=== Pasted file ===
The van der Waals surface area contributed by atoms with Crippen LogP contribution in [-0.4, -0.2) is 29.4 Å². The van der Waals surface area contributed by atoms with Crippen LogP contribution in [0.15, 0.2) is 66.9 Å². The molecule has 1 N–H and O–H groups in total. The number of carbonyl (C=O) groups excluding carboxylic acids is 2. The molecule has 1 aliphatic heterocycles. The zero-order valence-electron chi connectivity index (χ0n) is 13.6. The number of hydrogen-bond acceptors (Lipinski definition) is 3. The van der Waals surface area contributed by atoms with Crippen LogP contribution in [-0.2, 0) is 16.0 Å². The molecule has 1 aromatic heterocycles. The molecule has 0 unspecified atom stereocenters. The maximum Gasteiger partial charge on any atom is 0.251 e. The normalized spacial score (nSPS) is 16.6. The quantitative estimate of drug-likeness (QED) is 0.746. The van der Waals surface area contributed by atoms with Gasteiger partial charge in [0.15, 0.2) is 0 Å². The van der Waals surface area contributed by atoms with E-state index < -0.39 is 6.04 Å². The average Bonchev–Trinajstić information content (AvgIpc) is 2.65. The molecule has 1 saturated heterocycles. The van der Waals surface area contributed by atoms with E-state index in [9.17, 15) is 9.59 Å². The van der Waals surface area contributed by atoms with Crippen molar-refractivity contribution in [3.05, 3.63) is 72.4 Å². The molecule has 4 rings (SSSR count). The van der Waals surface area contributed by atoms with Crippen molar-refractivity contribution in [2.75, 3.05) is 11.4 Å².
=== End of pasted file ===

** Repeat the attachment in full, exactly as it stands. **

The van der Waals surface area contributed by atoms with Crippen LogP contribution in [-0.4, -0.2) is 29.4 Å². The van der Waals surface area contributed by atoms with Crippen LogP contribution in [0.15, 0.2) is 66.9 Å². The molecule has 1 N–H and O–H groups in total. The number of carbonyl (C=O) groups excluding carboxylic acids is 2. The molecule has 1 aliphatic heterocycles. The zero-order valence-electron chi connectivity index (χ0n) is 13.6. The number of hydrogen-bond acceptors (Lipinski definition) is 3. The van der Waals surface area contributed by atoms with Crippen LogP contribution in [-0.2, 0) is 16.0 Å². The molecule has 1 aromatic heterocycles. The molecule has 0 unspecified atom stereocenters. The maximum Gasteiger partial charge on any atom is 0.251 e. The normalized spacial score (nSPS) is 16.6. The quantitative estimate of drug-likeness (QED) is 0.746. The van der Waals surface area contributed by atoms with Gasteiger partial charge in [0.15, 0.2) is 0 Å². The van der Waals surface area contributed by atoms with E-state index < -0.39 is 6.04 Å². The average Bonchev–Trinajstić information content (AvgIpc) is 2.65. The molecule has 1 saturated heterocycles. The van der Waals surface area contributed by atoms with E-state index in [9.17, 15) is 9.59 Å². The van der Waals surface area contributed by atoms with Crippen molar-refractivity contribution in [3.05, 3.63) is 72.4 Å². The molecule has 4 rings (SSSR count). The van der Waals surface area contributed by atoms with Crippen molar-refractivity contribution in [2.75, 3.05) is 11.4 Å².